The On-Line Magazine of Rideable Model Railroading
© October 03, 2011
©Discover Live Steam. This material may not be published, rewritten, or redistributed without written permission.
Southern Pacific Project in 1.5" Scale
Written by Gordon Payne
Many riding railroads include gondola cars. Riding-scale gondolas can haul most anything, including people, tools, buckets, rail, and anything else you can think of. I guess that's why real railroads have so many.
The original LT&P plan called for a gondola, and I patterned it after an old Atlas O scale car I acquired in the 1970s. My new car also has elements of gons from the rrpicturearchives.net web page. Click here. I scaled the model up 600% and used internet photos to determine the placement of ladders; my model and the photos had different ladder set ups.
The following manufacturers provided materials for my car:
Precision Steel Car Co. - ladders, brake parts (brake wheel, reservoir, valve, cylinder, etc.), body bolsters, car ends
Mountain Car Co. - couplers, roller bearing trucks
Real Trains - coupler pockets
Connie Miracle - vinyl lettering
Lowe's - aluminum stock for frame, ribs and sills, 10-24 screws and nuts, Valspar spray paint, ¼ and ½" plywood
MicroFasteners - miniature bolts, washers and nuts
The first step was to lay out the frame. I used ¾" x ¾" x six-foot square aluminum tubing for the main frame and cross pieces. The bolsters are 3/8" x 2" x 7" steel from PSC, with a tapped 3/8 x 16 hole for the truck mounting screw.
I measured the PSC ends to be sure the floor and sides would fit. The floor is ½" plywood, which was cut very carefully to ensure it is square and the edges are straight. The frame and floor were assembled and bolted together. The sides are ¼" plywood, sealed with two coats of sanding sealer and two coats of brown paint. I had to trim about 1 ½" off the top of the PSC ends to match the height of the car I was modeling.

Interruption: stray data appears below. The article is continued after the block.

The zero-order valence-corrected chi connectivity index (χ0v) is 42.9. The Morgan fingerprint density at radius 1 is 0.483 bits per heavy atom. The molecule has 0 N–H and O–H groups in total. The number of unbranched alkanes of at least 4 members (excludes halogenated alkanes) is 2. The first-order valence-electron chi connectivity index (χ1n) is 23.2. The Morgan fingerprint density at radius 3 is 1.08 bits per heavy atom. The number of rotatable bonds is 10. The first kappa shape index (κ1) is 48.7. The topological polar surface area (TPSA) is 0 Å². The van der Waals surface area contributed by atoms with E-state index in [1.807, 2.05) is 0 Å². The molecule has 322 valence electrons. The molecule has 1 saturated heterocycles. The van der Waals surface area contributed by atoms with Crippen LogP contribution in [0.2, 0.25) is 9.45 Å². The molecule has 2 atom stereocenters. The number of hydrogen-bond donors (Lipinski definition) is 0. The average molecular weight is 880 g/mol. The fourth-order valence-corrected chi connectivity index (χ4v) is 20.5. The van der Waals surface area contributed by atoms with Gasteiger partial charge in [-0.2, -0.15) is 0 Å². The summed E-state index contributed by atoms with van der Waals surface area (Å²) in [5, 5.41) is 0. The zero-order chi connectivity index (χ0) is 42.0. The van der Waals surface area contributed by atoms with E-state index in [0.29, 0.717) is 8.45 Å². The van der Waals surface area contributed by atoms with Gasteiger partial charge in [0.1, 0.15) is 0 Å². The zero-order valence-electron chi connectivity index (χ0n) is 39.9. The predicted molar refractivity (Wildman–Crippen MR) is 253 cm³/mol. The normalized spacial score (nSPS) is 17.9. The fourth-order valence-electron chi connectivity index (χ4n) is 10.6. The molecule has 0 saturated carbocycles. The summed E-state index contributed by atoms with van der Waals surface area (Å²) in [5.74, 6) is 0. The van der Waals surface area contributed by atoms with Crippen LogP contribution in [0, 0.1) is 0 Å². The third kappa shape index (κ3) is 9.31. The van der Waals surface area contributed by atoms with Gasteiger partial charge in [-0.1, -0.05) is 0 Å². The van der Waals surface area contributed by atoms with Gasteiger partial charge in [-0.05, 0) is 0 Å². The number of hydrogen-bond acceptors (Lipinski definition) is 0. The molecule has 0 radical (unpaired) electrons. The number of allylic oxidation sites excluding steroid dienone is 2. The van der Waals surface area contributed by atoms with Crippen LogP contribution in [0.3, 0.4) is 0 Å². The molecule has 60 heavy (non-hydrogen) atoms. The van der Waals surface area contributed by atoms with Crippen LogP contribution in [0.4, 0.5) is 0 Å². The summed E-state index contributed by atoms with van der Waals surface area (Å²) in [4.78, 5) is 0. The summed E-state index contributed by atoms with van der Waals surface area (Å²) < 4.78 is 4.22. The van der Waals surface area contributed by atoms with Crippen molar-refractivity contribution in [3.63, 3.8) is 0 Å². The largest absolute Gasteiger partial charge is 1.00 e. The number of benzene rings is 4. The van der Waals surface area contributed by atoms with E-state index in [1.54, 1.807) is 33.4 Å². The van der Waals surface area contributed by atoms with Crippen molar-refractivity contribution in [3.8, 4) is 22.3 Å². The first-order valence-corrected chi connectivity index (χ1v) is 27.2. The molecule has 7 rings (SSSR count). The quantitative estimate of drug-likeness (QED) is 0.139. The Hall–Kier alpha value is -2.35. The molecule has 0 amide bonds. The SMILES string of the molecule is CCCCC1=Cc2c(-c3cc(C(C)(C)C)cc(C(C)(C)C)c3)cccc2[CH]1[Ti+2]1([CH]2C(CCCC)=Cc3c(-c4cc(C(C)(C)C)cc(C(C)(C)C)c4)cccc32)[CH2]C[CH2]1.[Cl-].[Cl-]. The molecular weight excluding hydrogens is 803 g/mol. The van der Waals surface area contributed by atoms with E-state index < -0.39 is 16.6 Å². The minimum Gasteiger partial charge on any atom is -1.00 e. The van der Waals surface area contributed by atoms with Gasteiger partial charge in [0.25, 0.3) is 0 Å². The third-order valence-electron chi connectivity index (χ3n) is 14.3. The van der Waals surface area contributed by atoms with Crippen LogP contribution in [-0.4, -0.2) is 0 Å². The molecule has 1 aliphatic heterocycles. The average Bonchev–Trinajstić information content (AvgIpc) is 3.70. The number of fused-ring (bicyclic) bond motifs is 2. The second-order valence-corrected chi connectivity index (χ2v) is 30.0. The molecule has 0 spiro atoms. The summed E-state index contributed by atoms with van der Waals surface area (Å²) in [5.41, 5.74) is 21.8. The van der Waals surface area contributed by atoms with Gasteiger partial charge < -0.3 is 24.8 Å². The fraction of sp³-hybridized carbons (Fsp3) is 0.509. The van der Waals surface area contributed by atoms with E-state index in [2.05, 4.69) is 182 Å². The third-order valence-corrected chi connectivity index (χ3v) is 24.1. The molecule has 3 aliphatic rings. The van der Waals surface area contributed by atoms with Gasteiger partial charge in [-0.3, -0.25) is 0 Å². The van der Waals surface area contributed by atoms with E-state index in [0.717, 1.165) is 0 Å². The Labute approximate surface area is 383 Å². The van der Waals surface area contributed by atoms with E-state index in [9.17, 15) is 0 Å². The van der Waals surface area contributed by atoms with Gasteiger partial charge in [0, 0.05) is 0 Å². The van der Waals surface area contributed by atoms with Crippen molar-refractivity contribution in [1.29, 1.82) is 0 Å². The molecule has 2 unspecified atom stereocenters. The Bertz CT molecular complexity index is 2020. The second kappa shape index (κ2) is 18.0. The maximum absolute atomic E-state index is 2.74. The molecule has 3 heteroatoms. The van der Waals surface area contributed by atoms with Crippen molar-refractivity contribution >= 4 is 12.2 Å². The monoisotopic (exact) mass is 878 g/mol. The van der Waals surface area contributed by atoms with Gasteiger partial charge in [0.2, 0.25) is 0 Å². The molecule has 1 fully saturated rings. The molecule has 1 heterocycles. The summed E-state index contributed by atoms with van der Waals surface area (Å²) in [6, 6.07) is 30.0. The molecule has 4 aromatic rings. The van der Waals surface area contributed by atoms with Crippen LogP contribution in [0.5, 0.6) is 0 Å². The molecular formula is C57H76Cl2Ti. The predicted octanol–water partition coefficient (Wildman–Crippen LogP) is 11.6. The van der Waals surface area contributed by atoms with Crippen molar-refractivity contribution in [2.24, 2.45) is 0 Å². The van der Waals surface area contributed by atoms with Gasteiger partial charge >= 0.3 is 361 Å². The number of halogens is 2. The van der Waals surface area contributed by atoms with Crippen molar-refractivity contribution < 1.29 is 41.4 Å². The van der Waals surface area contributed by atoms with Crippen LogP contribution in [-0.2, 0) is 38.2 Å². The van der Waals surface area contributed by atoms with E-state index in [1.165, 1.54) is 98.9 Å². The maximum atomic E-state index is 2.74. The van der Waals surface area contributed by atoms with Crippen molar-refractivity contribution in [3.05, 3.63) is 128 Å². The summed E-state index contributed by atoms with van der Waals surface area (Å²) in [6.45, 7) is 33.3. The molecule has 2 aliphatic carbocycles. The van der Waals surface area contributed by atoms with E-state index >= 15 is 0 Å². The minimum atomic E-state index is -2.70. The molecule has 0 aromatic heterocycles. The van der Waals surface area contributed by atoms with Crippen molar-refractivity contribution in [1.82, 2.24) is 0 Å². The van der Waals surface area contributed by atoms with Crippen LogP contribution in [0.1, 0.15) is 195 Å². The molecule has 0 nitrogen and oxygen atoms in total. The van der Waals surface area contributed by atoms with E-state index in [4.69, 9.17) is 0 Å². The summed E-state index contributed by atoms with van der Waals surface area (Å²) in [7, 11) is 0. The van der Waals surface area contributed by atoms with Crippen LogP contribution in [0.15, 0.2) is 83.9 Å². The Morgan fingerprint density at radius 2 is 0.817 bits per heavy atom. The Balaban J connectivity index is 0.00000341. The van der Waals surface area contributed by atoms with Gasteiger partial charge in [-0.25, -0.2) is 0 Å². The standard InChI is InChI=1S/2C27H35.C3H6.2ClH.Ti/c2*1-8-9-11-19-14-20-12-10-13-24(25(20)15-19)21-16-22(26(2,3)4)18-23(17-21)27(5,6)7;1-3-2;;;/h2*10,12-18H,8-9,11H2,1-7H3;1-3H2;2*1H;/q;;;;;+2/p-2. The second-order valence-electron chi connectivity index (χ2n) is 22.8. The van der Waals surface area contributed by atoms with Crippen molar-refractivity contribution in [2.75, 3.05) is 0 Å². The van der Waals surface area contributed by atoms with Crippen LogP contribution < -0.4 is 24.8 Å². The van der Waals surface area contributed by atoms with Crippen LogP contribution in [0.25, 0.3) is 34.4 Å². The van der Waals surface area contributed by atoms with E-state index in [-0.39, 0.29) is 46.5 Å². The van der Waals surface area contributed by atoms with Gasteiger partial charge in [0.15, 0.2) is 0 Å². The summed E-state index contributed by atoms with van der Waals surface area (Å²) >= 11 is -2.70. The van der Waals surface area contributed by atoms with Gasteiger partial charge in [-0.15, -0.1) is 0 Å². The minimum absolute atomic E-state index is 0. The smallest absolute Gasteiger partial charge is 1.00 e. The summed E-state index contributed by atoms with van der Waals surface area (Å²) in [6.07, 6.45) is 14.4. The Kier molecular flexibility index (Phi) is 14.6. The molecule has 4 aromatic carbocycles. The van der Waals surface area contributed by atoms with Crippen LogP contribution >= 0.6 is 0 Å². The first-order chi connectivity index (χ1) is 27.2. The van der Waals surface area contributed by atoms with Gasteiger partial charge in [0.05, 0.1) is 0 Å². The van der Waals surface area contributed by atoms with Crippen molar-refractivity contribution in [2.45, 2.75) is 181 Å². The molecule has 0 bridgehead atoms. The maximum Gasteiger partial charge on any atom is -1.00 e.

With the sides and ends clamped in place, I drilled the ends and side panels for 4-40 bolts. The lowest hole fits an 8-32 screw, as it goes through the main frame, too.
I laid out the centers for each rib on the car sides. The ribs alternate between 5/8" and ¾" aluminum. At the centerline of each of the larger ( ¾") ribs, I drilled a 3/16" hole through the side into the main frame aluminum tubing for a 10-24 x 1 ¼" bolt. This made the side/floor connection very strong
I mounted the Real Trains coupler pockets so they extend past the end of the car to better match the set up in the prototype photos.
I used ¾" x six-foot aluminum angle for the sills on the inside face of the sides and ends. I ran a 4-40 x 1" bolt through each 5/8" rib to hold the angle in place, then added the outside angles, made from ½" stock. I used 4-40 screws here, too, run through the outside ½" sill, each ¾" rib, and the inside sill. Now, the ¾" angle on the inside of the sides is held in place by a screw on each rib, enhancing its strength.
The outside angles do not reach the ends of the car in all my reference photos, so I duplicated this facet of the model.
In Part 2, I will go over the ladder and brake details, final painting, and lettering.
Continued in Part 2
Written by Gordon Payne
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The On-Line Magazine of Ridable Model Railroading